The Christmas Truce

You all know the story, but even if you don’t that’s OK, because I’m going to tell it again anyway.

Europe, 1914. Christmas week.

For months now, vast armies had battled across the face of the continent, each racing to outflank the other. Along the Western Front, the race had stopped for lack of room, and a continuous line of trenches ran from Switzerland to the North Sea. By Christmas, things had somewhat stabilized. Gas attacks and mass artillery barrages were still in the future, and the soldiers themselves still had great sympathy for the fellows in the trenches on the other side.

There were few formal truces; in fact, it would have been contrary to standing orders. And yet, spontaneously, all along vast segments of the lines, soldiers stood up and waved to each other, climbed out of their entrenchments, and walked singing across No Man’s Land. When the armies met in the middle, men embraced and exchanged presents. Stories abound of small parties, and even impromptu football games, as peace spread on its own up and down the lines.

It was not to last, alas. In some sectors, firing began again at nightfall; in a very few the unnatural quiet lasted until New Year’s Day. Soon, the entire front was plunged back into bloody conflict.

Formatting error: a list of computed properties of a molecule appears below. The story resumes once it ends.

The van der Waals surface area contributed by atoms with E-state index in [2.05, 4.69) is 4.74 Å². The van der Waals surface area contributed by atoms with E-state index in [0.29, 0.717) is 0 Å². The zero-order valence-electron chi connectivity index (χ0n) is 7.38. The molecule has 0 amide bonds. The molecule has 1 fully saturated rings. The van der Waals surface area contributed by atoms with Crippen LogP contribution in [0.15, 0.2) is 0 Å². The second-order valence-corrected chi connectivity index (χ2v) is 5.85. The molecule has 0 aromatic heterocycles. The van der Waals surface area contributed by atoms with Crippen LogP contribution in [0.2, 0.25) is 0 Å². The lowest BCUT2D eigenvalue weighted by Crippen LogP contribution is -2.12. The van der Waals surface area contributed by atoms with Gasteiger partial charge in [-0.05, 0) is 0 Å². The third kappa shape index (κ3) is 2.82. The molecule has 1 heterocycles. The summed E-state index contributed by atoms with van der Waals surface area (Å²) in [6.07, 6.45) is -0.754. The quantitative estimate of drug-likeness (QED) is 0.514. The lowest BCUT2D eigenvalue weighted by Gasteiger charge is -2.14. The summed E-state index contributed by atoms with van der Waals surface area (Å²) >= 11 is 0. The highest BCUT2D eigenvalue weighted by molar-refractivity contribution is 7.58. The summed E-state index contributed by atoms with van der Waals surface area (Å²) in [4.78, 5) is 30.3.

But for a very short time, peace had won the day.

We who revel in war games are a unique breed. Some of us are ardent nationalists, certainly, but there’s also no shortage of utopians, globalists, and idealists of every stripe. We are all, however, students of war — of strategy, tactics, and even psychological operations. We’re also one of the largest congregations of very smart people that I’ve ever seen — brilliant, but terribly different, each one of us.

There is a truism that applies: The more a person learns about war, the more they understand it, the more fervently that person tends to oppose its practice. In games it is the field of honor, but in reality it is the field of life and death, the place where the destiny of nations is decided, and where millions of young men go to be slaughtered. War has been an endless cycle of death throughout history, only punctuated occasionally by local eruptions of peace.

One would think humanity would learn — and yet, even today, more than a century after the death of an entire generation in the War To End All Wars, the news is still filled with words like collateral damage and fallout, death tolls and occupations. The only thing that has changed, it seems, is that the weapons have become more ubiquitous — and more deadly.

Part of why I spend so much time at Nu is to study war in the company of my fellows, and in a manner that hurts no one. The more I learn about war, the more likely I am to know what I can do to help prevent it in the future.

In keeping with that sentiment, I wish to offer the following wish this Christmas:
May those of us who practice only virtual war learn to embrace peace in our real lives, and help to spread the sentiment this Christmas season and beyond.

Merry Christmas from the Planets Magazine!

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